in  accordance  with  the  rules  and  regulations  of  the  House  of  Representatives  of 
the  United  States  of  America. 
Sincerely  yours, 

Ray  J.   Madden, 
Chairman,  Select  Committee  To  Conduct  an  Investigation  and  Study  of  the 
Facts,  Evidence,  and  Circumstances  oj  the  Katyn,  Forest  Massacre. 

Mr.  Madden.  That  now  becomes  part  of  the  record  of  this  com- 

Mr.  PuciNSKi.  Mr.  Chairman,  the  second  document  is  the  reply 
which  this  committee  received  from  the  PoHsh  Government  in  Warsaw 
through  the  United  States  State  Department. 
Mr.  Madden.  Proceed. 

Mr.  PuciNSKi.  This  letter  was  dated  March  31,  1952  and  is  as 

Department  op  State, 
Washington,  March  31,  1952. 
My  Dear  Mr.  Chairman  :  The  American  Embassy  in  War.-aw  has  received  a 
note  from  the  Government  of  Poland,  a  translation  of  which  is  as  follows: 

"On  March  24,  1952,  the  Embassy  of  the  Republic  of  Poland  in  "Washington 
received  a  note  from  the  Department  of  State  transmitting  a  communication  from 
Mr.  Madden,  Member  of  the  House  of  Representatives  of  the  United  States 
Congress,  to  the  Polish  Ambassador,  in  which  as  chairman  of  the  Committee  of 
the  House  of  Represeiitatives  for  Katyn  Affairs  he  invites  the  Polish  Government 
to  present  documents  and  witnesses  in  this  matter. 

"The  transmission  of  the  above  invitation  of  the  chairman  of  the  congressional 
committee  of  the  United  States  who,  contrarj^  to  binding  international  customs,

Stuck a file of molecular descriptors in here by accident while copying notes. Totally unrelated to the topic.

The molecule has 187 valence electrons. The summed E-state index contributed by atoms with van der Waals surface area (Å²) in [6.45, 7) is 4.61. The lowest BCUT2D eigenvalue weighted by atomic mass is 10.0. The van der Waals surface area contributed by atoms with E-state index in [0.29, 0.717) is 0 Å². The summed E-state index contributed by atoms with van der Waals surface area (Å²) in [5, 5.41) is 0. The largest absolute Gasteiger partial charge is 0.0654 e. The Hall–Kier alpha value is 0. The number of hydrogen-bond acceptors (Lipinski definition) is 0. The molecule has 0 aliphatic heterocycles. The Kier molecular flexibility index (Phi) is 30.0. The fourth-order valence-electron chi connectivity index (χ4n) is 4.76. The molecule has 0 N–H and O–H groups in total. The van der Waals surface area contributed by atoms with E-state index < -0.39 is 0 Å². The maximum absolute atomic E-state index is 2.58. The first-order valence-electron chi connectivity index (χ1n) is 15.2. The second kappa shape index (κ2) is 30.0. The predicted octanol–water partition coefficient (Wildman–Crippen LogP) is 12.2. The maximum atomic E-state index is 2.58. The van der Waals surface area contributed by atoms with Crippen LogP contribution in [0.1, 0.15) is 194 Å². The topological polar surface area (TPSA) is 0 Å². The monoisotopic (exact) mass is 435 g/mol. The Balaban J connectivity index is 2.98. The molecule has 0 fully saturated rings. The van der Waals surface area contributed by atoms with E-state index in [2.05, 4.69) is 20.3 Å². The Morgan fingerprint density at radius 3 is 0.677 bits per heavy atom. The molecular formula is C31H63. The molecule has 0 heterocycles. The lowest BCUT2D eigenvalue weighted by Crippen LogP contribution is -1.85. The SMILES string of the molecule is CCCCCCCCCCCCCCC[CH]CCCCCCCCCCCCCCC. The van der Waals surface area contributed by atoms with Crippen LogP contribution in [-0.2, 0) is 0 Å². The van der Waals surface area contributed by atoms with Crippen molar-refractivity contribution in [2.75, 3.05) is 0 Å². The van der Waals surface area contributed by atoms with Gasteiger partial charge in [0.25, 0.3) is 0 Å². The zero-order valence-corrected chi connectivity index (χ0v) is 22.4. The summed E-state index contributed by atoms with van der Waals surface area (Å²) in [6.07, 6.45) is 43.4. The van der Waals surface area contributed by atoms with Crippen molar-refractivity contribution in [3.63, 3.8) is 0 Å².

usurps  to  himself  the  right  to  extend  invitations  to  sovereign  governments  has  no 
precedent  in  the  historj^  of  international  relations. 

"The  attitude  of  the  Polish  Government  re  the  activities  of  this  committee 
was  expressed  in  a  declaration  of  the  Polish  Government  published  on  March  1, 
1952,  and  the  Polish  Government  does  not  intend  to  return  to  this  matter  again." 
Sincerely  yours, 

Jack  K.  MoFall, 

Assistant  Secretarii, 
(For  the  Secretary  of  State). 
Hon.  Ray  J.  Madden, 

Chairman,  Select  Committee  to  Investigate  the  Katyn  Forest  Massacre, 
House  of  Representatives. 

Mr.  PuciNSKi.  Mr.  Chairman,  the  third  document  is  a  letter  of 
invitation  extended  to  Gen.  Wladyslaw  Anders,  who  was  Commander 
in  Chief  of  the  Polish  armed  forces  during  World  War  II  and  personally 
directed  the  extensive  search  for  the  missing  Polish  officers. 

Mr.  Madden.  Proceed. 

Mr.  PuciNSKi.  This  letter  was  dated  March  20,  1952,  and  is  as 


HorsE  OF  Representatives, 
Select  Committee  To  Investigate 

THE  Katyn  Forest  Massacre, 
Washington,  D.  C,  March  20,  1952. 
I'oi-isH  Govern MENT-iN-ExiLE, 
7  Waverton  Street, 

London  W.  I,  England. 

Dear  General  Anders:  The  special  committee  created  by  the  United  States 
House  of  Representatives  to  investigate  the  Katyn  massacre  will  hold  hearings 
in  London  during  the  month  of  April.  Congressman  Alvin  E.  O'Konski,  a 
member  of  this  committee,  and  Roman  Pucinski,  the  investigator,  are  sailing 
this  evening  on  the  ^.veen  Elizabeth  and  will  contact  you  when  they  arrive  in 

Our  committee  is  aware  that  the  Polish  Government-in-exile  began  inquiry 
in  1941  about  the  fate  of  the  Polish  prisoners  of  war  in  the  Soviet  Union,  and 
l)egan  accumulating  pertinent  evidence  with  respect  thereto.  In  1943,  at  the 
time  of  the  disclosure  of  the  Katyn  Forest  massacre,  the  Polish  Government-in- 
exile  sought  an  independent,  impartial  investigation,  but  such  an  investigation 
was  not  permitted. 

Our  committee  invites  the  Polish  Government-in-exile  to  cooperate  with  us  in 
every  way  and  submit  whatever  testimony,  evidence,  documents,  and  witnesses